Give these definitions, how do we know how good our spam filter is performing? How do we compare each other in an apples-to-apples comparison?
Another defining characteristic of spam is volume; if it's not in bulk, it's not spam. Defining "bulk" is challenging, of course.
The distinction between unsolicited and now-unwanted email is an important one.
I have for years defined spam as bulk, unsolicited email with commercial intent. I'm starting to wonder whether the "commercial intent" qualifier is reasonable. A charity or political party that sends bulk, unsolicited email promoting itself should probably also be viewed as spamming.
Perhaps "unsolicited email, in bulk" is now definition enough.
<i>"if it's not in bulk, it's not spam"</i>
I disagree. Even a single message can be spam. Spam is what the end users defines as spam, and the end user has no knowledge on the bulkiness of the message (or even the timespan over which it is distributed so as not to look as a bulk message).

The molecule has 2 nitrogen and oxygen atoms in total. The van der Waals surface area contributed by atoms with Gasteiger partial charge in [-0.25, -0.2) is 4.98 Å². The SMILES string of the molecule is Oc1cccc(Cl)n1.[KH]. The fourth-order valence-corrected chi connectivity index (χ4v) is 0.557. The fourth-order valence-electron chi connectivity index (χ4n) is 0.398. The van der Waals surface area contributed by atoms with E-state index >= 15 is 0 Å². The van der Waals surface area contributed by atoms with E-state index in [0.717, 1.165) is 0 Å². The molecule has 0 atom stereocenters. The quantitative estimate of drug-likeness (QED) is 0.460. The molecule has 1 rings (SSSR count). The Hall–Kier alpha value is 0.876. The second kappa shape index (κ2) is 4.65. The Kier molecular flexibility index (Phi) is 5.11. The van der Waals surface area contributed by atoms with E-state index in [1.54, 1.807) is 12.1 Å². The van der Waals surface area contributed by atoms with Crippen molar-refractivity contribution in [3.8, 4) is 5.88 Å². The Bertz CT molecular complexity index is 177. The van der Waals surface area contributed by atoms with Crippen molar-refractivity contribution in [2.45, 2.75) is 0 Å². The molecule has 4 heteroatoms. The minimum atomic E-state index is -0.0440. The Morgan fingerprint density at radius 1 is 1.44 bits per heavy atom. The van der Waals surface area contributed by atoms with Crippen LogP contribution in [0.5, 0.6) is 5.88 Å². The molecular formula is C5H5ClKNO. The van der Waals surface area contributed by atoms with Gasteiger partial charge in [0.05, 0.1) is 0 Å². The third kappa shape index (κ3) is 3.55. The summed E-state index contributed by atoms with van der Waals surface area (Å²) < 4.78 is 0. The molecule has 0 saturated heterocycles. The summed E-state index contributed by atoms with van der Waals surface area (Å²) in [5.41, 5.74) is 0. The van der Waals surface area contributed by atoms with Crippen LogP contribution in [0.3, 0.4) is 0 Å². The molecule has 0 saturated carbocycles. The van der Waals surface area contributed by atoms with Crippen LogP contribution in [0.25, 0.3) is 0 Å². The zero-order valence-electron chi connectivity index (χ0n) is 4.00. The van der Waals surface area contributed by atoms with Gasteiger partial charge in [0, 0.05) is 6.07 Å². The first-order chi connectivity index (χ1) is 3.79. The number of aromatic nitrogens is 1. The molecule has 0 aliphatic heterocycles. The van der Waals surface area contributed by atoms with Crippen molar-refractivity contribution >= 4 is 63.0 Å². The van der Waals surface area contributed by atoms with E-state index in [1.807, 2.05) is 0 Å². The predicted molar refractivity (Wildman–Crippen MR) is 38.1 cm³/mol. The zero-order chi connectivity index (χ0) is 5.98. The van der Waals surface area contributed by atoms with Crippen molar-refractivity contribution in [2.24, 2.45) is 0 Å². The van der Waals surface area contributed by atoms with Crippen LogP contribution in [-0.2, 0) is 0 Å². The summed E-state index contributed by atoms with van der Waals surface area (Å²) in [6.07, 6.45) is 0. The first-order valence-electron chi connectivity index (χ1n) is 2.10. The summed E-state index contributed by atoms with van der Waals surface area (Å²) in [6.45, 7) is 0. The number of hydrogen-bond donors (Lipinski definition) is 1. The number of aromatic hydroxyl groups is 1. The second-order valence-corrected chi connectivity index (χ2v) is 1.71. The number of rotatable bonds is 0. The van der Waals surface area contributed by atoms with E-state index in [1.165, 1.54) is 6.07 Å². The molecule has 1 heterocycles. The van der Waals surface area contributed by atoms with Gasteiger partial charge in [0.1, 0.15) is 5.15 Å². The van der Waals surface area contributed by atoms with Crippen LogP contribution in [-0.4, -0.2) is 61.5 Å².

uh oh, we're falling at the first gate ;)
We in SpamAssassin-land define spam as UBE -- bulk, not necessarily commercial. If I get religious spam or political spam, it's still spam despite being uncommercial -- it's the fact that it was sent in bulk to millions of recipients that makes it spammy.
I think UBE is an easier definition than UCE, to be honest.
I agree that there are multiple ways to define spam. Unsolicted Bulk/Commercial Email is the simplest way. Or, to paraphrase my own definition, bulk mail that the average person would not expect to want to receive.
While there is some ambiguity in this definition, this shouldn't be construed as a problem. In the legal system, people are to be found guilty beyond a reasonable doubt. What constitutes reasonable? It's ambiguous but not an obstacle to conviction.